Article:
Ladders are one of the most important pieces of worksite equipment for the surveillance technician. Too often, however, even highly experienced technicians are using old or defective ladders in an unsafe or inefficient manner.
As the Occupational Safety and Health Administration (OSHA) states, "Falls from portable ladders (step, straight, combination and extension) are one of the leading causes of occupational fatalities and injuries. This guide will show you how to choose the right ladder for the job and how to use it safely, whether you are a brand new apprentice or a crew supervisor.
Inside this guide, we provide detailed information including videos on:
- Step ladders vs extension ladders vs articulated ladders
- Duty ratings
- One-person ladder carrying techniques
- Ladder safety
- Fiberglass vs Aluminum vs Wood
This continues our installation for IP cameras series and builds towards our upcoming Video Surveillance Installation Course.
Readers should also see our other installation training guides:
There are three types of ladders commonly used in surveillance and security installs:
- Step ladders
- Extension ladders
- Articulating ladders
As well as variants of each. We review these types below.
Most common are step ladders, which consist of an A-shaped frame with steps for rungs on one side (or rarely both sides). They are available in many sizes, from small 2' step stools to high reach ~20' models, and are popular for their ease of use and often, but not always, lighter weight. They are best for heights ~16 or less, but may also be necessary when lifts or extension ladders are not an option, such as servicing a ceiling mounted camera at ~20', not uncommon at big box stores. In addition to standard step ladders, there is a less common variant call the podium ladder, which removes steps in order to create a larger work platform. This allows users to work in all directions, including behind them, not (safely) possible on a stepladder.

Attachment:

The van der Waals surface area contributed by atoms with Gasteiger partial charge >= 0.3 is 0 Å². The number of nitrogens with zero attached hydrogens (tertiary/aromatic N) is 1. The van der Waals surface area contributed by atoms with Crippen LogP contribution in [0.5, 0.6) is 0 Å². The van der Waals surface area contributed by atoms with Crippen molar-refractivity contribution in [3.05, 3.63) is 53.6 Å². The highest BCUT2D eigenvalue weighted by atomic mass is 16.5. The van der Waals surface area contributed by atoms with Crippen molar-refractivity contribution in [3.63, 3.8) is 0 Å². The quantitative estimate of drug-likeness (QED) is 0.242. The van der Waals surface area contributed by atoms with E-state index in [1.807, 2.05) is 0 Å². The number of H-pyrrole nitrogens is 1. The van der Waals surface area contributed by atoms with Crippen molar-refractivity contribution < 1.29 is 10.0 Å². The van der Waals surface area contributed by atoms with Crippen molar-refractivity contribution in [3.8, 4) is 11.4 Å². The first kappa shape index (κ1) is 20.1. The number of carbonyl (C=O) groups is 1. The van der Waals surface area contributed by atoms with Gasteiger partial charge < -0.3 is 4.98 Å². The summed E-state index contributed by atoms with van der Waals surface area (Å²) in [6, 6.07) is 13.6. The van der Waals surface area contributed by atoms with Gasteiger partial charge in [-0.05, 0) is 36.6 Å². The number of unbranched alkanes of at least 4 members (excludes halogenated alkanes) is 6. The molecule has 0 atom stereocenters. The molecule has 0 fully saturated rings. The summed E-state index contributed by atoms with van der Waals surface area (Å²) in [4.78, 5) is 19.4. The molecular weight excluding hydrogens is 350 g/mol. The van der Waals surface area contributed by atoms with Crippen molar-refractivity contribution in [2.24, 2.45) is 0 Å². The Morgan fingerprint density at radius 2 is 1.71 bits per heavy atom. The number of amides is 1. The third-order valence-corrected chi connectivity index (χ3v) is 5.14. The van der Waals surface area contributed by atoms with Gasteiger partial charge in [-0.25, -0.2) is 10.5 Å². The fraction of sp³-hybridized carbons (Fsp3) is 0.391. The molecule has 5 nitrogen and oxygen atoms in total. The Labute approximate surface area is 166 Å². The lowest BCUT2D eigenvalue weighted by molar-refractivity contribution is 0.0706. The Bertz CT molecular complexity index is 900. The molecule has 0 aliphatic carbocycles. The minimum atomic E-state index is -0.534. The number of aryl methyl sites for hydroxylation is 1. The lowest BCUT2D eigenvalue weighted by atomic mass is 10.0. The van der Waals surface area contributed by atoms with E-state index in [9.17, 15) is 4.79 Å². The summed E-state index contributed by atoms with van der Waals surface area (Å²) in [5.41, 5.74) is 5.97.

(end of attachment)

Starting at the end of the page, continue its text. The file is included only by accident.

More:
Extension ladders are used when greater reach than step ladders provide is required. They are typically made of two (or more) sections.
Bed: The bed section consists of round (not flat) rungs attached to a beam, and composes the base of the ladder.
Fly: The fly section is the bit that extends from the bed section when you pull the rope (called the halyard). The halyard is threaded through a pulley.
Rung locks lock the fly into place and prevent it from moving so that ladder can be climbed or moved. The bottom of the ladder has a moving assembly with a flat, non-slip surface called the foot pad as well as spikes called teeth or cleats. Extension ladders are best for heights between 16' and 32', beyond that lifts are recommended.
Proper Extension Ladder Set Up
When setting up an extension ladder, a proper angle is important:
- Setting the ladder at too steep an angle may result in kick out, where the feet / bottom of the ladder slide away from the wall.
- Conversely, setting the ladder more straight up and down with the feet too close to the wall can result in the user falling backwards away from the building.
There is a process for generally determining if a ladder is set at the right angle: